skip to main content


The NSF Public Access Repository (NSF-PAR) system and access will be unavailable from 5:00 PM ET until 11:00 PM ET on Friday, June 21 due to maintenance. We apologize for the inconvenience.

Title: Magnetic Ground State Crossover in a Series of Glaserite Systems with Triangular Magnetic Lattices
Award ID(s):
Author(s) / Creator(s):
; ; ; ;
Date Published:
Journal Name:
Inorganic Chemistry
Page Range / eLocation ID:
2813 to 2821
Medium: X
Sponsoring Org:
National Science Foundation
More Like this
  1. Magnetic elastomers with hard or permanent magnetic particulate are able to achieve complex motion not possible from soft magnetic elastomers. Magnetic annealing and fused deposition modeling (FDM) have been used to increase the performance of magnetic composites. This research explores how the magnetoactive properties of hard magnetic elastomers are influenced by magnetic annealing and the addition of the soft magnetic particulate. Three compositions of the thermoplastic magnetic elastomer composite are explored: 15 vol. % SrFe 12 O 19 , 10 vol. % SrFe 12 O 19 /5 vol. % carbonyl iron, and 5 vol. % SrFe 12 O 19 /10 vol. % carbonyl iron. The material is then extruded into FDM filaments. During the extrusion process, some filament is magnetically annealed in an axial applied field. Magnetic hysteresis loops show that the saturation magnetization and coercivity change based on the relative amount of hard and soft magnetic particulate. The presence of only one coercive field indicates magnetic coupling between the hard and soft components. Magnetoactive testing measures each sample’s mechanical deflection angle as a function of transverse applied magnetic field strength. Qualitative and quantitative results reveal that magnetic annealing is critical to the magnetoactive performance of the hard magnetic elastomers. The results also demonstrate that magnetic annealing and increased carbonyl iron both improve the magnetoactive deflection angle for a given applied field. Scanning electron microscopy shows a stratification effect in a range of the filaments. Understanding these hard magnetic elastomers provides insight into how performance can be controlled and optimized by magnetic annealing and combining hard and soft magnetic particulate. 
    more » « less
  2. null (Ed.)
  3. Long time ago, Brochard and de Gennes predicted the possibility of significantly decreasing the critical magnetic feld of the Fredericksz transition (the magnetic Fredericksz threshold) in a mixture of nematic liquid crystals and ferromagnetic particles, the so-called ferronematics. This phenomenon has rarely been measured, usually due to soft homeotropic anchoring induced at the nanoparticle surface. Here we present an optical study of the magnetic Fredericksz transition combined with a light scattering study of the classical nematic liquid crystal, 5CB, doped with 6 nm diameter magnetic and non-magnetic nanoparticles. Surprisingly, for both nanoparticles, we observe at room temperature a net decrease of the threshold field of the Fredericksz transition at low nanoparti cle concentrations, which appears associated with a coating of the nanoparticles by a brush of polydimethylsiloxane copolymer chains inducing planar anchoring of the director on the nanoparticle surface. Moreover the magnetic Fredericksz threshold exhibits non-monotonic behaviour as a function of the nanoparticle concentration for both types of nanoparticles, first decreasing down to a value from 23% to 31% below that of pure 5CB, then increasing with a further increase of nanoparticle concentration. This is interpreted as an aggregation starting at around 0.02 weight fraction that consumes more isolated nanoparticles than those introduced when the concentration is increased above c = 0:05 weight fraction (volume fraction 3:5 x 10^-2). This shows the larger effect of isolated nanoparticles on the threshold with respect to aggregates. From dynamic light scattering measurements we deduced that, if the decrease of the magnetic threshold when the nanoparticle concentration increases is similar for both kinds of nanoparticles, the origin of this decrease is different for magnetic and non-magnetic nanoparticles. For non-magnetic nanoparticles, the behavior may be associated with a decrease of the elastic constant due to weak planar anchoring. For magnetic nanoparticles there are non-negligible local magnetic interactions between liquid crystal molecules and magnetic nanoparticles, leading to an increase of the average order parameter. This magnetic interaction thus favors an easier liquid crystal director rotation in the presence of external magnetic field, able to reorient the magnetic moments of the nanoparticles along with the molecules.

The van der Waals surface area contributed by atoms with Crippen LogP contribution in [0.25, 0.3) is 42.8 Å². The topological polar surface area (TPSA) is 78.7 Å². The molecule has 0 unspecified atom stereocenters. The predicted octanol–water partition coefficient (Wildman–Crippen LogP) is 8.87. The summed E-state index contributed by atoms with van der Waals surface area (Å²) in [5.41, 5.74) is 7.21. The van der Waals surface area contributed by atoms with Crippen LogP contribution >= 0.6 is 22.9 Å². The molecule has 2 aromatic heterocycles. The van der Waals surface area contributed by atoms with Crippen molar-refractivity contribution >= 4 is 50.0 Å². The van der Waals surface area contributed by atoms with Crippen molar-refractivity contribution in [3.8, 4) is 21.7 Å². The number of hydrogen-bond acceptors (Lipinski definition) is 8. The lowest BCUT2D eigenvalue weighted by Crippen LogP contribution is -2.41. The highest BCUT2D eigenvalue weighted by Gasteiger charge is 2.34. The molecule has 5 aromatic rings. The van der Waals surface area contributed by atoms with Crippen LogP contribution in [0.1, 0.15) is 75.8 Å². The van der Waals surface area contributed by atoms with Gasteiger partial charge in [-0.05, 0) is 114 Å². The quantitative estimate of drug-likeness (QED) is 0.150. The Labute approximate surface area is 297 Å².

more » « less